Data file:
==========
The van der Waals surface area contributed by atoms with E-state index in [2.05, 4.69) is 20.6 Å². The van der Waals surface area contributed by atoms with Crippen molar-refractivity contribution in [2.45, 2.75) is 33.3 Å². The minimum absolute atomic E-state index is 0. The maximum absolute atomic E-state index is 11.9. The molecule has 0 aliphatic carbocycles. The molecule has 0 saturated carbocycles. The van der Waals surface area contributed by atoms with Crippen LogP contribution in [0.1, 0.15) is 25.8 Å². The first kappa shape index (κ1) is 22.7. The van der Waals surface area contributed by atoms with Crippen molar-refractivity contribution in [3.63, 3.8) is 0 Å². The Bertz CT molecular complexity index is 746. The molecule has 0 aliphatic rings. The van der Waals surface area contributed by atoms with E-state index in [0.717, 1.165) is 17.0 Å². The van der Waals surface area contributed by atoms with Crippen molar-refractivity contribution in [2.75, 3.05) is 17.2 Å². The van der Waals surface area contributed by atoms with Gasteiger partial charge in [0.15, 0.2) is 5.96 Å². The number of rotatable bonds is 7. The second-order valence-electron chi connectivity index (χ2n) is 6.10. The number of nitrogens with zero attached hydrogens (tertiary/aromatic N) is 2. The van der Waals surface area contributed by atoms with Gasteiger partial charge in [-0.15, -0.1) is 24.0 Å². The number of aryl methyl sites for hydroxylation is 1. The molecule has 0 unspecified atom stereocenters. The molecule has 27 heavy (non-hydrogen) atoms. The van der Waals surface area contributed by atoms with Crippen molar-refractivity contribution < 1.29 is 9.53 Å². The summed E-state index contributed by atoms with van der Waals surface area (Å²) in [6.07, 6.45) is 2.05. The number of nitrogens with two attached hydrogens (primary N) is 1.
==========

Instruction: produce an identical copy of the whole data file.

The van der Waals surface area contributed by atoms with E-state index in [2.05, 4.69) is 20.6 Å². The van der Waals surface area contributed by atoms with Crippen molar-refractivity contribution in [2.45, 2.75) is 33.3 Å². The minimum absolute atomic E-state index is 0. The maximum absolute atomic E-state index is 11.9. The molecule has 0 aliphatic carbocycles. The molecule has 0 saturated carbocycles. The van der Waals surface area contributed by atoms with Crippen LogP contribution in [0.1, 0.15) is 25.8 Å². The first kappa shape index (κ1) is 22.7. The van der Waals surface area contributed by atoms with Crippen molar-refractivity contribution in [3.63, 3.8) is 0 Å². The Bertz CT molecular complexity index is 746. The molecule has 0 aliphatic rings. The van der Waals surface area contributed by atoms with E-state index in [0.717, 1.165) is 17.0 Å². The van der Waals surface area contributed by atoms with Crippen molar-refractivity contribution in [2.75, 3.05) is 17.2 Å². The van der Waals surface area contributed by atoms with Gasteiger partial charge in [0.15, 0.2) is 5.96 Å². The number of rotatable bonds is 7. The second-order valence-electron chi connectivity index (χ2n) is 6.10. The number of nitrogens with zero attached hydrogens (tertiary/aromatic N) is 2. The van der Waals surface area contributed by atoms with Gasteiger partial charge in [-0.15, -0.1) is 24.0 Å². The number of aryl methyl sites for hydroxylation is 1. The molecule has 0 unspecified atom stereocenters. The molecule has 27 heavy (non-hydrogen) atoms. The van der Waals surface area contributed by atoms with Crippen molar-refractivity contribution < 1.29 is 9.53 Å². The summed E-state index contributed by atoms with van der Waals surface area (Å²) in [6.07, 6.45) is 2.05. The number of nitrogens with two attached hydrogens (primary N) is 1.